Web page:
If you have been prescribed Tradjenta (linagliptin) by your doctor, you may wonder about this medication. You are not alone! Many people who take Tradjenta ask themselves the same questions repeatedly: What is it, how does it work, and is it right for me? In this article, we will explain everything you need to know about Tradjenta to make an informed decision about taking this medication.

What is Tradjenta used for?

Tradjenta is a pill that controls blood sugar levels in patients with type 2 diabetes. People with type 1 diabetes should not take Tradjenta because it is not approved for people with this condition.

Tradjenta may be prescribed along with a proper diet and exercise program to help lower blood sugar levels in patients who are already taking other medications to control the disease. It should not be used as the only treatment for high blood sugar but can be taken alongside other drugs like metformin and insulin.

How does Tradjenta work?

Tradjenta is a drug called a dipeptidyl peptidase-4 (DPP-4) inhibitor. DPP-4 inhibitors work by blocking the breakdown of another hormone called GLP-1, which is released by your intestine after meals. This helps control blood sugar levels because it increases the amount of insulin released into the body and decreases the amount of sugar your liver makes from food.

Tradjenta is a class of drugs called incretin mimetics or incretin enhancers developed to stimulate insulin formation after eating food without causing hypoglycemia (low blood glucose).

In addition to Tradjenta (linagliptin), other DPP-4 inhibitors on the market include Januvia (sitagliptin) and Onglyza (saxagliptin). Tradjenta is a once-daily pill that helps control blood sugar levels by increasing insulin release after meals.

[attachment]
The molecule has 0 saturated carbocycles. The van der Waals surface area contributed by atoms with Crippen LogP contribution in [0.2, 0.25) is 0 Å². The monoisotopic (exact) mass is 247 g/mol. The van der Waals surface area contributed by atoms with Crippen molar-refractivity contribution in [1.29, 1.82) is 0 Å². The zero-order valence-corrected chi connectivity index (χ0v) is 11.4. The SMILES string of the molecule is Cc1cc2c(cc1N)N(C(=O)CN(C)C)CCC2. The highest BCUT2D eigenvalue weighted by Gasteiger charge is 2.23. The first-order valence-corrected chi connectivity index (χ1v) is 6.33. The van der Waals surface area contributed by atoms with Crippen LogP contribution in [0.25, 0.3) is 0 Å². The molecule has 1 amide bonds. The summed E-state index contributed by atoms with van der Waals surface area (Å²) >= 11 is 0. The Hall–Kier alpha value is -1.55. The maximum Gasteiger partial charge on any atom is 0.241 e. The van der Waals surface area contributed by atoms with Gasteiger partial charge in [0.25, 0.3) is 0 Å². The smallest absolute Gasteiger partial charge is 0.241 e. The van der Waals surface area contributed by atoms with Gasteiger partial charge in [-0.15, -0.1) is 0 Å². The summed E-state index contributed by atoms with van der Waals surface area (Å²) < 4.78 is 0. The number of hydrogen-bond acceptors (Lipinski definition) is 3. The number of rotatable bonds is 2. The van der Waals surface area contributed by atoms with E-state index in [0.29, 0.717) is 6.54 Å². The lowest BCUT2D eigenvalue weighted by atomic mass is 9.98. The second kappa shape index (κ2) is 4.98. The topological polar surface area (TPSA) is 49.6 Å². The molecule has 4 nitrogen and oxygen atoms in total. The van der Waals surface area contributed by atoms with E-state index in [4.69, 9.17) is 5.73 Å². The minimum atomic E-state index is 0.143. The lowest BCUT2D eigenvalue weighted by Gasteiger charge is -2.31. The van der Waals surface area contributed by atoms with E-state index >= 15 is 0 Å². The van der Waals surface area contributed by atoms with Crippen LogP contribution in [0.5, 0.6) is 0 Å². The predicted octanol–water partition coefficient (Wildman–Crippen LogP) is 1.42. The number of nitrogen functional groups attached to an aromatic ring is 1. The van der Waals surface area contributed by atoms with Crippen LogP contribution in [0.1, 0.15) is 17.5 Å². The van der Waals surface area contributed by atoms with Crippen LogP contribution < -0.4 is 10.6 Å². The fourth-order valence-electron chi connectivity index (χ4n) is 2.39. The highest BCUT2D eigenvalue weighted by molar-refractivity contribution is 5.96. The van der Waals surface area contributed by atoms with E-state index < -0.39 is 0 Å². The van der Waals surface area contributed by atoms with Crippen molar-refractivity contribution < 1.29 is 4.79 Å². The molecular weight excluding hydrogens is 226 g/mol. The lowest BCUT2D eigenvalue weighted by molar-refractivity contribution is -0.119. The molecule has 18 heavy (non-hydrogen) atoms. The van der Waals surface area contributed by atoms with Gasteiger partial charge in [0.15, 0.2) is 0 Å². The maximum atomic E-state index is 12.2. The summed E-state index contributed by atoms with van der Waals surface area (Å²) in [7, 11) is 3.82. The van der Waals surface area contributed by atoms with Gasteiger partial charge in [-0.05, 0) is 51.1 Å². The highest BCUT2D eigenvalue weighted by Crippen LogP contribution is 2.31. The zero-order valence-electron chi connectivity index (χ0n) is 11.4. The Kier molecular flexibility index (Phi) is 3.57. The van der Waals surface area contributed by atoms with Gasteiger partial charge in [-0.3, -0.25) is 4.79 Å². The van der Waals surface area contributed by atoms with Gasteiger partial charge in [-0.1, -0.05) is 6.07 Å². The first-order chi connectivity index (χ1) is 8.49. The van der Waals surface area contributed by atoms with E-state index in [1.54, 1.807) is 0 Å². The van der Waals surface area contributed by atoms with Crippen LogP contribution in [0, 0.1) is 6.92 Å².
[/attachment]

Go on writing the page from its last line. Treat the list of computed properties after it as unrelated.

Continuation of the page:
Does Tradjenta come in a generic form?

Tradjenta is currently available as a brand-name medication. A generic version of Tradjenta, called linagliptin, has been approved by the Food and Drug Administration (FDA).

If you have health insurance, your pharmacy may be able to tell you if your plan will cover the cost of brand-name or generic drugs, or both. You can also call your health insurance provider directly for information about the type of medicines covered by the plan and how much they cost.

How is Tradjenta dosed?

Tradjenta comes in one strength of 5 milligrams (mg). The typical dosage of Tradjenta is one 5-mg tablet taken once daily and can be taken with or without food.

If you have type 2 diabetes, your doctor will determine how much Tradjenta can prescribe based on your body weight and lifestyle factors affecting blood sugar levels.

It's essential to take Tradjenta as prescribed. If you miss a dose, follow your doctor's instructions on what to do. This may mean skipping the missed dose and taking your next one at the usual time.

Can Tradjenta be used alone or with other medications?

Tradjenta may be used alone or with other medications that help lower blood sugar.

Your doctor may tell you to take Tradjenta with another type of diabetes medicine called an insulin secretagogue, which stimulates the pancreas to release more insulin. The following drugs are examples of this type:

●      Sulfonylureas (gliclazide; glipizide; glyburide)

●      Meglitinides (meglitinide)

●      Alpha-glucosidase inhibitors (acarbose; miglitol)

In clinical trials, the addition of Tradjenta was associated with a higher incidence of hypoglycemia compared with placebo when used as monotherapy in combination with other antihyperglycemic agents. You should not use Tradjenta if you have severe liver impairment or kidney disease. Your doctor may recommend that you avoid alcohol while taking Tradjenta because alcohol could increase your risk for low blood sugar levels due to its effect on your liver's ability to metabolize medicines.

What interactions should you avoid when taking Tradjenta?

You should also be aware that Tradjenta can interact with other medications. Before you take Tradjenta, check with your doctor about any medication or supplements you are taking at the moment. They may cause unwelcome side effects if taken with Tradjenta, such as:

●      Metformin (Glucophage) -- This diabetes drug can increase your blood sugar and make it harder to control your levels when taken together with linagliptin.

●      Amylin -- This is another diabetes medication that should not be combined with Tradjenta due to a risk of low blood sugar levels caused by increased insulin production and decreased glucose levels.

●      Alogliptin (Nesina) -- Taking this type 2 diabetes medicine along with linagliptin could result in an adverse reaction that causes stomach pains and diarrhea.